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The First Lie
Selkie Moon is a woman on the run. In a mad dash for freedom she’s escaped her life in Sydney to start over in Hawaii. But her refuge begins to unravel and soon she’s running from something else entirely. A voice in a dream says: Someone is trying to kill you. Not that Selkie’s psychic, no way. But the threats escalate until she’s locked in a game of cat and mouse with a ghostly stalker. Entangled in Celtic and Hawaiian mythologies, the clues become so bizarre and terrifying that her instinct is to keep running.
But is she running from her past? Or her future?
Mythical Clue Giveaway!
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Winner drawn at the end of November. Good Luck!
It happens on a beach.
A little girl is splashing in the shallows. Falling over, getting up again. Squealing. A woman in a sundress watches from under a hat, while a woman in a swimsuit plays with the toddler.
Suddenly a big wave comes from nowhere and pulls the child away from the shore. It tumbles her over and over and she waves her little arms and legs at the sky.
The woman in the swimsuit laughs. “You’re a mermaid.”
But the other woman is screaming. “What are you doing? She’s drowning.”
“It’s just a wave. It’s saying hello.”
The woman in the sundress rushes into the water and pulls the child back from the grasp of the sea. “Look at her, she’s crying. She’s coughing up sand.”
“That’s what happens at the beach.”
“She could have drowned.”
“The gods called her Selkie because she’s a mermaid.”
“You and your stupid fairytales. She isn’t safe with you. She isn’t safe.”
I’m falling off a cliff towards the rocks and the sea, when these words ring in my ears.
Someone is trying to kill you.
They reverberate like a call to prayer. Clear. Insistent. Almost musical.
The meaning rattles me to consciousness and I sit up with a start. But as I wait in the semi-dark for the words to repeat themselves, there’s only an aching silence. As if they never happened. Except their shape has left a shadow on the wall of my mind and my body has started to tremble.
I reach for my bathrobe and wrap myself against the sudden chill, wishing I wasn’t alone. It’s a familiar feeling. All by myself in the middle of the Pacific Ocean. Without a life raft.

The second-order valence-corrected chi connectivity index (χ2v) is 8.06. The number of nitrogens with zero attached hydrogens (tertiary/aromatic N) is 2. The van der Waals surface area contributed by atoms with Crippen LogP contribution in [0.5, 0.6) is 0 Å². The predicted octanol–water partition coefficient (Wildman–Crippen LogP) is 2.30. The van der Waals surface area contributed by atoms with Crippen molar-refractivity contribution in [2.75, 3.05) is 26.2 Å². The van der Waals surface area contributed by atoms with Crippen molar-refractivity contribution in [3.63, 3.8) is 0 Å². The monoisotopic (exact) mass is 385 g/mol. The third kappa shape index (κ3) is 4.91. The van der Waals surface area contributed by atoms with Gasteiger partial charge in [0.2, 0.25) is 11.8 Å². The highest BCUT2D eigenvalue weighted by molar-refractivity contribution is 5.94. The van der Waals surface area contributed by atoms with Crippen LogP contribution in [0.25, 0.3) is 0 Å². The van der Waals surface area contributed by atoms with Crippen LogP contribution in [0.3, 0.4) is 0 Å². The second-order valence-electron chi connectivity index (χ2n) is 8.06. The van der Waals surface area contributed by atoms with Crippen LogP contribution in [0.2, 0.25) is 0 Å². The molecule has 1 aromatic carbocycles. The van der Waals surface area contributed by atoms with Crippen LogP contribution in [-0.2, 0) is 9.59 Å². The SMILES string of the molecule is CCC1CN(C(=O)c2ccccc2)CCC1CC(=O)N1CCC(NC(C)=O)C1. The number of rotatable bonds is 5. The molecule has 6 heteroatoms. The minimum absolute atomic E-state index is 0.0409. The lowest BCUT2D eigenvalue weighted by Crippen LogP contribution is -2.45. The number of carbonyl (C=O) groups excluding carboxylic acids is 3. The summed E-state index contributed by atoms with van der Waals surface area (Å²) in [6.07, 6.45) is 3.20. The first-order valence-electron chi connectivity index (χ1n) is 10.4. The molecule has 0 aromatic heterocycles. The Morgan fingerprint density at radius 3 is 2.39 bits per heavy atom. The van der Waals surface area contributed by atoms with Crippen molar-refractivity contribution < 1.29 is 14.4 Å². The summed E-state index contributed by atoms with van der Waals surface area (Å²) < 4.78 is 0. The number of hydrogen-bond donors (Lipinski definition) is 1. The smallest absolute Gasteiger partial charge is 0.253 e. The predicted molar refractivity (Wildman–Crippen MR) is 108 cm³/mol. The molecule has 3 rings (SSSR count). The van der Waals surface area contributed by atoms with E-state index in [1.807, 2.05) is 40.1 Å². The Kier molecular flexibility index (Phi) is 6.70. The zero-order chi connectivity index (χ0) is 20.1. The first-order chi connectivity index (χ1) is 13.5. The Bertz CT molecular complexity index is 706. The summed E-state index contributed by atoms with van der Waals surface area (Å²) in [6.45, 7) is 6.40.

Unless Wanda crept back after midnight, but across the room her bed lies untouched. No telltale lump under the covers. And no whirring of her blender from the kitchen. She’s stayed out all night again. It usually makes her the perfect flatmate.
Of course I’ve had bad dreams before. Often the same one. I’m trapped underwater, tangled in something so my arms don’t work, and wake up to find it’s only the sheets. But never anything like this.
Because it wasn’t just a dream. It was a message. Seeping into my brain. Someone. Is. Trying. To. Kill. You. As graphic as stumbling across a gravestone in a churchyard inscribed with my name and today’s date.
For the first time I notice the quality of the silence. Complete. The bedside clock isn’t ticking. The water pipes aren’t clunking. Even the whispering sea is absent. I pull the robe a little closer and focus on the steady movement of my chest. I’m not dead yet.
And the message makes no sense. Who would want to kill me? After only three months I’m still a stranger here, and there aren’t many murders in this part of the world. It’s why people come to Hawaii. To play it sunny and safe. And anyway, I’m not the kind of woman to inspire that kind of violence. Although my ex would disagree. Andrew still can’t believe I’ve swapped opposite corners of the ring for opposite sides of the globe.
Where did the message come from? The remnants of the dream? But it sounded like . . . a disembodied voice. With that thought an invisible presence seems to fill the space.
Something . . . spoke to me.
My eyes scan the walls and dozens of eyes stare back. Wanda’s artworks, fashioned from dead fish. In garish colours with painted lips. They might ooze an excess of character but they don’t speak. Although with Wanda’s gift for hocus-pocus it wouldn’t surprise me.